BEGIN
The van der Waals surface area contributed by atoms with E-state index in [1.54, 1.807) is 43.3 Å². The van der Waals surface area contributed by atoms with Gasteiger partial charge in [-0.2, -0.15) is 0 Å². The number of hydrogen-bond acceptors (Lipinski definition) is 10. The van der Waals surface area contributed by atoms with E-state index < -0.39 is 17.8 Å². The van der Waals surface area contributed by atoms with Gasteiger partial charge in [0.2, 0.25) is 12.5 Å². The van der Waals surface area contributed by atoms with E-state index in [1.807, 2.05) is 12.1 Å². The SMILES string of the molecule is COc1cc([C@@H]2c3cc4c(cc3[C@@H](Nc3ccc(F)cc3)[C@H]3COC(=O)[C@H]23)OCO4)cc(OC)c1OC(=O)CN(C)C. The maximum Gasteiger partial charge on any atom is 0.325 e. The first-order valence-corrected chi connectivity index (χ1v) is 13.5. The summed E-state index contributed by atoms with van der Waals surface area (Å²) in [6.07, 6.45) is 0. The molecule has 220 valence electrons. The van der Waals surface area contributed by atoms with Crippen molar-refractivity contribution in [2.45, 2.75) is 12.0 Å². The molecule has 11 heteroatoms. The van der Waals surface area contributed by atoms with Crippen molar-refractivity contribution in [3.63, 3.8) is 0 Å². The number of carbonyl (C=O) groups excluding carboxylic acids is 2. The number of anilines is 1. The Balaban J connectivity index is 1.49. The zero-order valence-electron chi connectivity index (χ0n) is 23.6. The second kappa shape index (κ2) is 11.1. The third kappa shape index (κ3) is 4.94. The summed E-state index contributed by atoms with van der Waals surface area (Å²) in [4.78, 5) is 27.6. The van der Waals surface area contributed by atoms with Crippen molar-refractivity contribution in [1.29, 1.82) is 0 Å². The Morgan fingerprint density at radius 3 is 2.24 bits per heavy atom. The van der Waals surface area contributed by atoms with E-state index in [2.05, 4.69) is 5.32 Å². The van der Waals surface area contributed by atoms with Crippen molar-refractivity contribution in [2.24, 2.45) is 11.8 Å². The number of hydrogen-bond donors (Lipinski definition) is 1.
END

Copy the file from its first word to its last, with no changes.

The van der Waals surface area contributed by atoms with E-state index in [1.54, 1.807) is 43.3 Å². The van der Waals surface area contributed by atoms with Gasteiger partial charge in [-0.2, -0.15) is 0 Å². The number of hydrogen-bond acceptors (Lipinski definition) is 10. The van der Waals surface area contributed by atoms with E-state index < -0.39 is 17.8 Å². The van der Waals surface area contributed by atoms with Gasteiger partial charge in [0.2, 0.25) is 12.5 Å². The van der Waals surface area contributed by atoms with E-state index in [1.807, 2.05) is 12.1 Å². The SMILES string of the molecule is COc1cc([C@@H]2c3cc4c(cc3[C@@H](Nc3ccc(F)cc3)[C@H]3COC(=O)[C@H]23)OCO4)cc(OC)c1OC(=O)CN(C)C. The maximum Gasteiger partial charge on any atom is 0.325 e. The first-order valence-corrected chi connectivity index (χ1v) is 13.5. The summed E-state index contributed by atoms with van der Waals surface area (Å²) in [6.07, 6.45) is 0. The molecule has 220 valence electrons. The van der Waals surface area contributed by atoms with Crippen molar-refractivity contribution in [2.45, 2.75) is 12.0 Å². The molecule has 11 heteroatoms. The van der Waals surface area contributed by atoms with Crippen molar-refractivity contribution in [3.63, 3.8) is 0 Å². The number of carbonyl (C=O) groups excluding carboxylic acids is 2. The number of anilines is 1. The Balaban J connectivity index is 1.49. The zero-order valence-electron chi connectivity index (χ0n) is 23.6. The second kappa shape index (κ2) is 11.1. The third kappa shape index (κ3) is 4.94. The summed E-state index contributed by atoms with van der Waals surface area (Å²) in [4.78, 5) is 27.6. The van der Waals surface area contributed by atoms with Crippen molar-refractivity contribution in [1.29, 1.82) is 0 Å². The Morgan fingerprint density at radius 3 is 2.24 bits per heavy atom. The van der Waals surface area contributed by atoms with E-state index in [2.05, 4.69) is 5.32 Å². The van der Waals surface area contributed by atoms with Crippen molar-refractivity contribution in [2.24, 2.45) is 11.8 Å². The number of hydrogen-bond donors (Lipinski definition) is 1.